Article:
We NEED to Talk About NeuroDivergent Energy Regulation – My Autistic ADHD Perspective

First off, there are various types of energy a person can feel, or experience, in one’s body.
There is emotional energy, when you get really excited, happy, angry, or scared, energy rises in your body… or if you are feeling down and depressed, you may have energy drained out of your body. Those are emotional energy fields.
There is also sensory energy. For example, when I feel sensory overload, my brain feels like electric static is erupting out of it, and I have way too much electric current flowing through my body, and I need to slow that pulsing energy field down to stop the sensory overload.
There’s emotional energy, and there’s sensory energy… as an Autistic ADHDer, there is also inertia, Autistic Inertia, or just the struggle to get energy moving, and slow energy down, once it is moving.
As an Autistic Person, with the Autistic Inertia, and as an ADHDer, I struggle to get myself going in the morning, struggle to get myself started, but then also struggling to stop myself, once I get going.
Continue reading We NEED to Talk About NeuroDivergent Energy Regulation – My Autistic ADHD Perspective

Rhythmic Stimming – Stimming with Music – My Autistic NeuroDivergent Experience

One of my main stims, since I’ve been a very, very, young Autistic Person, has been revolving around music: singing, humming, dancing, rhythmically making up lyrics to things- rhythmic stimming.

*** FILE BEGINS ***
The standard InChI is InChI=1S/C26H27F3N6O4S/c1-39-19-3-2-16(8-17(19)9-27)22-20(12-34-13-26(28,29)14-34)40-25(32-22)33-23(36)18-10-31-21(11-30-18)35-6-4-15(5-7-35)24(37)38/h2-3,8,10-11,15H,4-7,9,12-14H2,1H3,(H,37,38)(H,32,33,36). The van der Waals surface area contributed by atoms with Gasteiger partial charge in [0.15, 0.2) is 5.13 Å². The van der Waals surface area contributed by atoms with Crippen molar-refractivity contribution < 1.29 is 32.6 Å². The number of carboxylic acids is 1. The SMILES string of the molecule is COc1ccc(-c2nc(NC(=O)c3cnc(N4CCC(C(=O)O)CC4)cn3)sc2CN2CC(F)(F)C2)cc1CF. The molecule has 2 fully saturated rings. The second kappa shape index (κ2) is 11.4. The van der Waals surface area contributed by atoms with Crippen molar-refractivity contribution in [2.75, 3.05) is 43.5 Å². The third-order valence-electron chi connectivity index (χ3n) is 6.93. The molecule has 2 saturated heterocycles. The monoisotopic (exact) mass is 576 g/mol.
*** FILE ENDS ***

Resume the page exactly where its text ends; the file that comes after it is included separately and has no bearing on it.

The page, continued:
A lot, throughout my entire life, has been stimming with music, which is literally one of the main reasons I picked the name Lyric, because music is such an integral, and important, piece of my life. Continue reading Rhythmic Stimming – Stimming with Music – My Autistic NeuroDivergent Experience

The Dangers and Risks of being Openly Autistic

As I’ve said, I’m openly Autistic, and I’ve been openly Autistic since I started this blog, almost six years ago now. At this point I can’t “put the cat back in the bag”, so to speak. It’s now forever out on the internet. If you Google my name, you will find out that I am Autistic, ADHD, trans, and all of these other details, that I can no longer hide from people.

That’s a real thing to consider, about being openly Autistic: how open do you really want to be?

While this has worked out well, for me, being openly Autistic does not come without some risks. Continue reading The Dangers and Risks of being Openly Autistic

Autism and ADHD are NOT Bad Behavior – Ways I Was Punished for Being NeuroDivergent

Hi, my name is Lyric, and I am a late discovered, NeuroDivergent adult, meaning I’m Autistic, but I didn’t find out I was Autistic until I was 29, and the ADHD wasn’t diagnosed until I was in my mid-thirties.

I went a large portion of my life, falsely, believing I was a NeuroTypical. Because I did not have the autism or ADHD labels for myself growing up, other labels were put on me as a young person: “stubborn rebellious, difficult hyperactive, poor self-control, someone who doesn’t apply themselves”.

All of these were put on me because nobody knew that I was NeuroDivergent, and, in a lot of ways, my NeuroDivergence was punished growing up.

If you’d like to know the ways in which my NeuroDivergent traits were punished, please do stay tuned. Continue reading Autism and ADHD are NOT Bad Behavior – Ways I Was Punished for Being NeuroDivergent